Tuesday, January 19, 2010
Interesting aircraft; Bristol Beaufighter
Another marvellous aircraft that often gets over looked in the aviation history of the Second World War. Tough and robust, the Beaufighter was a real monster, loaded to the gills with weaponry and versatile enough to operate against a wider range of targets than most other ground attack aircraft. The Beaufighter was a development of an earlier mid war bomber; the Blenheim, but unlike the Blenheim, and the intermediate Beaufort design, the Beaufighter was designed as a fighter bomber rather than a bomber and saw extensive service throughout the war and in most theatres in this role. Almost six thousand were built.
Like so many British aircraft, the key to understanding the Beaufighter is practicality; The Germans usually went for cutting edge designs, the Americans for power. The Russians went for mass production and the British went for solid, reliable dependability. The results speak for themselves. Two standard issue Bristol Hercules engines, gave the slug like Beaufighter a meager top speed of 515 km/h, slower than other Allied ground attack aircraft such as the Mosquito, the Hawker Typhoon, the P47 Thunderbolt or the P38 Lightning, but with slower speeds came greater stability on the gun run and more time to target. The Beaufighter probably wasn't the best ground attack aircraft of the war, it probably wasn't even the best British ground attack aircaft (I'd say that was the Typhoon) but I love it anyway. I've always had a weakness for fat girls and when they are heavily armed, it just makes them all that more sexy!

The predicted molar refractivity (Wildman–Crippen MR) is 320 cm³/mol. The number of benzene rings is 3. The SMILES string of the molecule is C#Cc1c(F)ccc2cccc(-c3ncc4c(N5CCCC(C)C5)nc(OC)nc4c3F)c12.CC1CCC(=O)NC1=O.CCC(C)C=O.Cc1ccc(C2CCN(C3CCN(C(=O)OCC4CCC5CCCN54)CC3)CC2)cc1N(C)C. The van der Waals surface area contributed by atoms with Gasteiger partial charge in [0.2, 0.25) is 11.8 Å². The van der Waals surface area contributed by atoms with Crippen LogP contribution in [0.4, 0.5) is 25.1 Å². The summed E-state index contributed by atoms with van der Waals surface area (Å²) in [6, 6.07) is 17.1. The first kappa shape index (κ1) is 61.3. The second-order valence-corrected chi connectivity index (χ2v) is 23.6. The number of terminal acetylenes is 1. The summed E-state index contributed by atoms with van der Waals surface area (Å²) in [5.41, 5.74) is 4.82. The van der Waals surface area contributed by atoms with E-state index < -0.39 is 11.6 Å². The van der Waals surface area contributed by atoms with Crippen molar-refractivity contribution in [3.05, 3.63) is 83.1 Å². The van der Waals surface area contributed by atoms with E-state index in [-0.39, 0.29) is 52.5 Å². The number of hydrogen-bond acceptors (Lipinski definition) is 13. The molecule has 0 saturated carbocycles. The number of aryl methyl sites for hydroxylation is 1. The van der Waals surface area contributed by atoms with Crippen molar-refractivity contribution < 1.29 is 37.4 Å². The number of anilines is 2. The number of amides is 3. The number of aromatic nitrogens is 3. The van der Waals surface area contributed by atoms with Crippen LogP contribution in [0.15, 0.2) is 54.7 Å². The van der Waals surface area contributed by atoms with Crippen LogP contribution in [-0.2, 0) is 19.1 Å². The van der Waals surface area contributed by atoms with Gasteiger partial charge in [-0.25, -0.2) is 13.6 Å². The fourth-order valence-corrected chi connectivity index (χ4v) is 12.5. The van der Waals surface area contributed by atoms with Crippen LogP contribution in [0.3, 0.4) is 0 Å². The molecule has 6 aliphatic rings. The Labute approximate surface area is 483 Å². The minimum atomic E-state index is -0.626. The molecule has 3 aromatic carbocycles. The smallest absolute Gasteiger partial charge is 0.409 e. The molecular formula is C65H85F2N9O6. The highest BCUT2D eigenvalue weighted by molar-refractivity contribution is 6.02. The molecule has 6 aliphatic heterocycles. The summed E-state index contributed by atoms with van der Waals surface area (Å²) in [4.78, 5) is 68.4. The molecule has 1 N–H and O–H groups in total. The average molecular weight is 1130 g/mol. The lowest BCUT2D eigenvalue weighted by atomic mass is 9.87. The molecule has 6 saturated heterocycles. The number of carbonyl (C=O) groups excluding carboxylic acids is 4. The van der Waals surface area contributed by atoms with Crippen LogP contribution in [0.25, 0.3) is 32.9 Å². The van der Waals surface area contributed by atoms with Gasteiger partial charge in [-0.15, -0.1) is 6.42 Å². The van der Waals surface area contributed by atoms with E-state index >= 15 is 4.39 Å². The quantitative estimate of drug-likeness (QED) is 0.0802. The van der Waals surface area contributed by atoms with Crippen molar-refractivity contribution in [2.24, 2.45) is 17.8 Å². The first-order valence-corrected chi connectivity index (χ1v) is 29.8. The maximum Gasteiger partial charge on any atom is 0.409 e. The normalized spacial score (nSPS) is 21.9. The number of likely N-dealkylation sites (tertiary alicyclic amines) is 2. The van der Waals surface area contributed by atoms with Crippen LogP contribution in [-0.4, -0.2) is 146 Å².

Bringing four 20mm Hispano nose cannons, six .303 wing mounted machine guns, and eight 60lb rockets (or an anti ship torpedo) out to a range of 2,816 km, there is no doubt that the 'Beau' was heavily armed.
See also this video post about Beaufighters; Whispering Death